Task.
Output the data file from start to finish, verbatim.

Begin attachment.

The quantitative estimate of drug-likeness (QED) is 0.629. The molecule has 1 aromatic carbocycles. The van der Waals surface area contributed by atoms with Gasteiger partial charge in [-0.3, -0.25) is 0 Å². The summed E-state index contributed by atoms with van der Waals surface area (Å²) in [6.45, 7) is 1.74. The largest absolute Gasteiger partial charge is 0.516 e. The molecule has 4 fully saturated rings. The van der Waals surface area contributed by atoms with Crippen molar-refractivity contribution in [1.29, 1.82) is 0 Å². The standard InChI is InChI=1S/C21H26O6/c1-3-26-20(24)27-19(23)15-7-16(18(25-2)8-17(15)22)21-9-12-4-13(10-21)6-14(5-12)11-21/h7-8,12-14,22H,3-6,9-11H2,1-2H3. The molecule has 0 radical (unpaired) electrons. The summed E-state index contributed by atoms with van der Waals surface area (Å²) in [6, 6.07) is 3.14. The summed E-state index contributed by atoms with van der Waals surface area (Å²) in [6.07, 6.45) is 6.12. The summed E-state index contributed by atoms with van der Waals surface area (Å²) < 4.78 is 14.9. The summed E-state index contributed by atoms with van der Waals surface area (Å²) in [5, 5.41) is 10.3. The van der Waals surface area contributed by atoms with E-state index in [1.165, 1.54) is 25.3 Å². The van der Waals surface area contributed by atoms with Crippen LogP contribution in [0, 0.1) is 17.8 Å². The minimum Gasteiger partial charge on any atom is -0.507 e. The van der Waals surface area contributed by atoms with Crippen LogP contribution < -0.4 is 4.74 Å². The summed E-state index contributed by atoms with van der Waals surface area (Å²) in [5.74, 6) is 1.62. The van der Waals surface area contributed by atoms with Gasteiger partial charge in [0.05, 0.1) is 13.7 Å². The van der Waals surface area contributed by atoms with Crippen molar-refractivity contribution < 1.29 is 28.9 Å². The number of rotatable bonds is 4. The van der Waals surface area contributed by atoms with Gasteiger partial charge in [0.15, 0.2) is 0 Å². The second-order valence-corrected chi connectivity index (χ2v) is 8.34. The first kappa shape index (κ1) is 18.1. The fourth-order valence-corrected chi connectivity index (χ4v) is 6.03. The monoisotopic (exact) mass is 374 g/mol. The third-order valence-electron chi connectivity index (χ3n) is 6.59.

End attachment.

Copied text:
The quantitative estimate of drug-likeness (QED) is 0.629. The molecule has 1 aromatic carbocycles. The van der Waals surface area contributed by atoms with Gasteiger partial charge in [-0.3, -0.25) is 0 Å². The summed E-state index contributed by atoms with van der Waals surface area (Å²) in [6.45, 7) is 1.74. The largest absolute Gasteiger partial charge is 0.516 e. The molecule has 4 fully saturated rings. The van der Waals surface area contributed by atoms with Crippen molar-refractivity contribution in [1.29, 1.82) is 0 Å². The standard InChI is InChI=1S/C21H26O6/c1-3-26-20(24)27-19(23)15-7-16(18(25-2)8-17(15)22)21-9-12-4-13(10-21)6-14(5-12)11-21/h7-8,12-14,22H,3-6,9-11H2,1-2H3. The molecule has 0 radical (unpaired) electrons. The summed E-state index contributed by atoms with van der Waals surface area (Å²) in [6, 6.07) is 3.14. The summed E-state index contributed by atoms with van der Waals surface area (Å²) in [6.07, 6.45) is 6.12. The summed E-state index contributed by atoms with van der Waals surface area (Å²) < 4.78 is 14.9. The summed E-state index contributed by atoms with van der Waals surface area (Å²) in [5, 5.41) is 10.3. The van der Waals surface area contributed by atoms with E-state index in [1.165, 1.54) is 25.3 Å². The van der Waals surface area contributed by atoms with Crippen LogP contribution in [0, 0.1) is 17.8 Å². The minimum Gasteiger partial charge on any atom is -0.507 e. The van der Waals surface area contributed by atoms with Crippen LogP contribution < -0.4 is 4.74 Å². The summed E-state index contributed by atoms with van der Waals surface area (Å²) in [5.74, 6) is 1.62. The van der Waals surface area contributed by atoms with Gasteiger partial charge in [0.05, 0.1) is 13.7 Å². The van der Waals surface area contributed by atoms with Crippen molar-refractivity contribution < 1.29 is 28.9 Å². The number of rotatable bonds is 4. The van der Waals surface area contributed by atoms with Gasteiger partial charge in [0.15, 0.2) is 0 Å². The second-order valence-corrected chi connectivity index (χ2v) is 8.34. The first kappa shape index (κ1) is 18.1. The fourth-order valence-corrected chi connectivity index (χ4v) is 6.03. The monoisotopic (exact) mass is 374 g/mol. The third-order valence-electron chi connectivity index (χ3n) is 6.59.